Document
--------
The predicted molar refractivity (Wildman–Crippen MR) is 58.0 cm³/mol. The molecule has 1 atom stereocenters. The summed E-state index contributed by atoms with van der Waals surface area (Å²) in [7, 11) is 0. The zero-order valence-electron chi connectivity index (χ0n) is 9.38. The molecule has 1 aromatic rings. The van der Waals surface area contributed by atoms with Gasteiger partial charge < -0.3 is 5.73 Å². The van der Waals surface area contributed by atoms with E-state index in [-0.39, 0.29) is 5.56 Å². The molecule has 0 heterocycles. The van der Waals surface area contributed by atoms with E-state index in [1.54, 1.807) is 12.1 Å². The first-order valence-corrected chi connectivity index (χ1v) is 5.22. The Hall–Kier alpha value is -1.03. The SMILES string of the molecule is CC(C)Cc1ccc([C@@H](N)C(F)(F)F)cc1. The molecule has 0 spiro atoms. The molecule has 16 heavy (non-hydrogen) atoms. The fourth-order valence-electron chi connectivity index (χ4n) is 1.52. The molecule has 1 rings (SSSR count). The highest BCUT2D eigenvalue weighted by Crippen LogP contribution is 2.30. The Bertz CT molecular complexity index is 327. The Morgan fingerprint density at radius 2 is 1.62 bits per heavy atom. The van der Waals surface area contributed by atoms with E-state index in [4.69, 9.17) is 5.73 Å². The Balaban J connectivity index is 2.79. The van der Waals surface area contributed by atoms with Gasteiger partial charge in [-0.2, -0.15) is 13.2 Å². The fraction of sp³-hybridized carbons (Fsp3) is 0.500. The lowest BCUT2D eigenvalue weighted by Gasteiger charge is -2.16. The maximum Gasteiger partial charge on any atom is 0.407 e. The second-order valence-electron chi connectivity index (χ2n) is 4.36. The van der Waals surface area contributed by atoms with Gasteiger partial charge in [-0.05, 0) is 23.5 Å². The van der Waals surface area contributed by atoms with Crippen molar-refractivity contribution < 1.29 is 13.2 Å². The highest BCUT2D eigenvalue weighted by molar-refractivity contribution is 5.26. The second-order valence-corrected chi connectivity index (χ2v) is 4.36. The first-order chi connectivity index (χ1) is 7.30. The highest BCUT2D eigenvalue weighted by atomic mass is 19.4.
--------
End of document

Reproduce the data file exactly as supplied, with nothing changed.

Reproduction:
The predicted molar refractivity (Wildman–Crippen MR) is 58.0 cm³/mol. The molecule has 1 atom stereocenters. The summed E-state index contributed by atoms with van der Waals surface area (Å²) in [7, 11) is 0. The zero-order valence-electron chi connectivity index (χ0n) is 9.38. The molecule has 1 aromatic rings. The van der Waals surface area contributed by atoms with Gasteiger partial charge < -0.3 is 5.73 Å². The van der Waals surface area contributed by atoms with E-state index in [-0.39, 0.29) is 5.56 Å². The molecule has 0 heterocycles. The van der Waals surface area contributed by atoms with E-state index in [1.54, 1.807) is 12.1 Å². The first-order valence-corrected chi connectivity index (χ1v) is 5.22. The Hall–Kier alpha value is -1.03. The SMILES string of the molecule is CC(C)Cc1ccc([C@@H](N)C(F)(F)F)cc1. The molecule has 0 spiro atoms. The molecule has 16 heavy (non-hydrogen) atoms. The fourth-order valence-electron chi connectivity index (χ4n) is 1.52. The molecule has 1 rings (SSSR count). The highest BCUT2D eigenvalue weighted by Crippen LogP contribution is 2.30. The Bertz CT molecular complexity index is 327. The Morgan fingerprint density at radius 2 is 1.62 bits per heavy atom. The van der Waals surface area contributed by atoms with E-state index in [4.69, 9.17) is 5.73 Å². The Balaban J connectivity index is 2.79. The van der Waals surface area contributed by atoms with Gasteiger partial charge in [-0.2, -0.15) is 13.2 Å². The fraction of sp³-hybridized carbons (Fsp3) is 0.500. The lowest BCUT2D eigenvalue weighted by Gasteiger charge is -2.16. The maximum Gasteiger partial charge on any atom is 0.407 e. The second-order valence-electron chi connectivity index (χ2n) is 4.36. The van der Waals surface area contributed by atoms with Gasteiger partial charge in [-0.05, 0) is 23.5 Å². The van der Waals surface area contributed by atoms with Crippen molar-refractivity contribution < 1.29 is 13.2 Å². The highest BCUT2D eigenvalue weighted by molar-refractivity contribution is 5.26. The second-order valence-corrected chi connectivity index (χ2v) is 4.36. The first-order chi connectivity index (χ1) is 7.30. The highest BCUT2D eigenvalue weighted by atomic mass is 19.4.